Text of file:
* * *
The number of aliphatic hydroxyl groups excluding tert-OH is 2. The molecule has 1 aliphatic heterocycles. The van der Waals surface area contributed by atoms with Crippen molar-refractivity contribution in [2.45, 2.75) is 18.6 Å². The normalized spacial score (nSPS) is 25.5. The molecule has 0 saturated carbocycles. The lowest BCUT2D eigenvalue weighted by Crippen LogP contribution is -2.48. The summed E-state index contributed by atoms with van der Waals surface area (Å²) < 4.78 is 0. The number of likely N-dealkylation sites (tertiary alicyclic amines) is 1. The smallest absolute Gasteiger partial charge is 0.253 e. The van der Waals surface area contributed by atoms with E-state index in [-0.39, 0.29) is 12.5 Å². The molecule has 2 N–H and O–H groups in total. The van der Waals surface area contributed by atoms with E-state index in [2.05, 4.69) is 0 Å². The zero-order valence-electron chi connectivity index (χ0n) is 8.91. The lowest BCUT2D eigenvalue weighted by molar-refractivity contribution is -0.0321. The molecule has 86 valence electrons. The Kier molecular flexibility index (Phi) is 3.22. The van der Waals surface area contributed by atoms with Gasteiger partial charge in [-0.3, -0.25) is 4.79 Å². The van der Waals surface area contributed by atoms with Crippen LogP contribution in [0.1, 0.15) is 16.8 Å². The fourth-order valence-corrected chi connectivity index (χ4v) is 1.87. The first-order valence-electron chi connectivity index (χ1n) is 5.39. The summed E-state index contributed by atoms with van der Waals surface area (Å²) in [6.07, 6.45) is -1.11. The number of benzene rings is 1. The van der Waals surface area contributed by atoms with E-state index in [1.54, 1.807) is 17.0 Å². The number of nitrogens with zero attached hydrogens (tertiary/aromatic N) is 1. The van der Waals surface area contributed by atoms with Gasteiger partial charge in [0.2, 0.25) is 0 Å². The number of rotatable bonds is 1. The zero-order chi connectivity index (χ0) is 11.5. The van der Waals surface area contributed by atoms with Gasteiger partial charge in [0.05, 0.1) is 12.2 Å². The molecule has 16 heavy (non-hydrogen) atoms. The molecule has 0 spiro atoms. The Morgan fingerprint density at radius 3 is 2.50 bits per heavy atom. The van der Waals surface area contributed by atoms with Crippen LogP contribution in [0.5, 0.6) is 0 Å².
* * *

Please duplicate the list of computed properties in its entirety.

The number of aliphatic hydroxyl groups excluding tert-OH is 2. The molecule has 1 aliphatic heterocycles. The van der Waals surface area contributed by atoms with Crippen molar-refractivity contribution in [2.45, 2.75) is 18.6 Å². The normalized spacial score (nSPS) is 25.5. The molecule has 0 saturated carbocycles. The lowest BCUT2D eigenvalue weighted by Crippen LogP contribution is -2.48. The summed E-state index contributed by atoms with van der Waals surface area (Å²) < 4.78 is 0. The number of likely N-dealkylation sites (tertiary alicyclic amines) is 1. The smallest absolute Gasteiger partial charge is 0.253 e. The van der Waals surface area contributed by atoms with E-state index in [-0.39, 0.29) is 12.5 Å². The molecule has 2 N–H and O–H groups in total. The van der Waals surface area contributed by atoms with E-state index in [2.05, 4.69) is 0 Å². The zero-order valence-electron chi connectivity index (χ0n) is 8.91. The lowest BCUT2D eigenvalue weighted by molar-refractivity contribution is -0.0321. The molecule has 86 valence electrons. The Kier molecular flexibility index (Phi) is 3.22. The van der Waals surface area contributed by atoms with Gasteiger partial charge in [-0.3, -0.25) is 4.79 Å². The van der Waals surface area contributed by atoms with Crippen LogP contribution in [0.1, 0.15) is 16.8 Å². The fourth-order valence-corrected chi connectivity index (χ4v) is 1.87. The first-order valence-electron chi connectivity index (χ1n) is 5.39. The summed E-state index contributed by atoms with van der Waals surface area (Å²) in [6.07, 6.45) is -1.11. The number of benzene rings is 1. The van der Waals surface area contributed by atoms with E-state index in [1.54, 1.807) is 17.0 Å². The number of nitrogens with zero attached hydrogens (tertiary/aromatic N) is 1. The van der Waals surface area contributed by atoms with Gasteiger partial charge in [0.2, 0.25) is 0 Å². The number of rotatable bonds is 1. The zero-order chi connectivity index (χ0) is 11.5. The van der Waals surface area contributed by atoms with Gasteiger partial charge in [0.05, 0.1) is 12.2 Å². The molecule has 16 heavy (non-hydrogen) atoms. The molecule has 0 spiro atoms. The Morgan fingerprint density at radius 3 is 2.50 bits per heavy atom. The van der Waals surface area contributed by atoms with Crippen LogP contribution in [0.5, 0.6) is 0 Å².